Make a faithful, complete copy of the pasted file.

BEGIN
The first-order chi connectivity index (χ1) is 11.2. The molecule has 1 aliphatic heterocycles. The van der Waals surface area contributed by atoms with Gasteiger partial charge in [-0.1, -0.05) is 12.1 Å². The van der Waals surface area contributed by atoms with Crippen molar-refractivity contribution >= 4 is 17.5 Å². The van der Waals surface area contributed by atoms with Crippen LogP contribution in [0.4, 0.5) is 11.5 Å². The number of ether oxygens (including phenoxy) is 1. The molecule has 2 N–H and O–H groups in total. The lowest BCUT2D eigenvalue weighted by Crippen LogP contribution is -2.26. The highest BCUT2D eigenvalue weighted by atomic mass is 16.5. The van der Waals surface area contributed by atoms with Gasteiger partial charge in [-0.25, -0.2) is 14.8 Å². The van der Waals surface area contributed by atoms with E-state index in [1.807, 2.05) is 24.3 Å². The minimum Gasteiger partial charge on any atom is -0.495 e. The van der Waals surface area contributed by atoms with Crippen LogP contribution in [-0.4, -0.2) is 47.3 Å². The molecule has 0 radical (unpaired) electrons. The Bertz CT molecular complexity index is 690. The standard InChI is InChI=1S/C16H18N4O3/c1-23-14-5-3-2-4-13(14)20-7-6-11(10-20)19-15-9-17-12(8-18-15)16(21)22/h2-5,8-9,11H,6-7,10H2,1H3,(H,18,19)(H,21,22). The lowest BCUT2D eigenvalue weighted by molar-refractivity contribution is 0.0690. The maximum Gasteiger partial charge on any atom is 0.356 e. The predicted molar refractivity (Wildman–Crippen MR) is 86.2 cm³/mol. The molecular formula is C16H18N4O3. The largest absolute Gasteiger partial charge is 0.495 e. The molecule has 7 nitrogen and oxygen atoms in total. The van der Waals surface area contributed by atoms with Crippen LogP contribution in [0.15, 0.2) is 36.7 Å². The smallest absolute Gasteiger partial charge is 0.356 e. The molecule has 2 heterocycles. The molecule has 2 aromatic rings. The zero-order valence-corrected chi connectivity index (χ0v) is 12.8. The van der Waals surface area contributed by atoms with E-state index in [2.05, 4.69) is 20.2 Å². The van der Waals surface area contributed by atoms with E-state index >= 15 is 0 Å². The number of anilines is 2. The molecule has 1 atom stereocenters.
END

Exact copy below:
The first-order chi connectivity index (χ1) is 11.2. The molecule has 1 aliphatic heterocycles. The van der Waals surface area contributed by atoms with Gasteiger partial charge in [-0.1, -0.05) is 12.1 Å². The van der Waals surface area contributed by atoms with Crippen molar-refractivity contribution >= 4 is 17.5 Å². The van der Waals surface area contributed by atoms with Crippen LogP contribution in [0.4, 0.5) is 11.5 Å². The number of ether oxygens (including phenoxy) is 1. The molecule has 2 N–H and O–H groups in total. The lowest BCUT2D eigenvalue weighted by Crippen LogP contribution is -2.26. The highest BCUT2D eigenvalue weighted by atomic mass is 16.5. The van der Waals surface area contributed by atoms with Gasteiger partial charge in [-0.25, -0.2) is 14.8 Å². The van der Waals surface area contributed by atoms with E-state index in [1.807, 2.05) is 24.3 Å². The minimum Gasteiger partial charge on any atom is -0.495 e. The van der Waals surface area contributed by atoms with Crippen LogP contribution in [-0.4, -0.2) is 47.3 Å². The molecule has 0 radical (unpaired) electrons. The Bertz CT molecular complexity index is 690. The standard InChI is InChI=1S/C16H18N4O3/c1-23-14-5-3-2-4-13(14)20-7-6-11(10-20)19-15-9-17-12(8-18-15)16(21)22/h2-5,8-9,11H,6-7,10H2,1H3,(H,18,19)(H,21,22). The lowest BCUT2D eigenvalue weighted by molar-refractivity contribution is 0.0690. The maximum Gasteiger partial charge on any atom is 0.356 e. The predicted molar refractivity (Wildman–Crippen MR) is 86.2 cm³/mol. The molecular formula is C16H18N4O3. The largest absolute Gasteiger partial charge is 0.495 e. The molecule has 7 nitrogen and oxygen atoms in total. The van der Waals surface area contributed by atoms with Crippen LogP contribution in [0.15, 0.2) is 36.7 Å². The smallest absolute Gasteiger partial charge is 0.356 e. The molecule has 2 heterocycles. The molecule has 2 aromatic rings. The zero-order valence-corrected chi connectivity index (χ0v) is 12.8. The van der Waals surface area contributed by atoms with E-state index in [2.05, 4.69) is 20.2 Å². The van der Waals surface area contributed by atoms with E-state index >= 15 is 0 Å². The number of anilines is 2. The molecule has 1 atom stereocenters.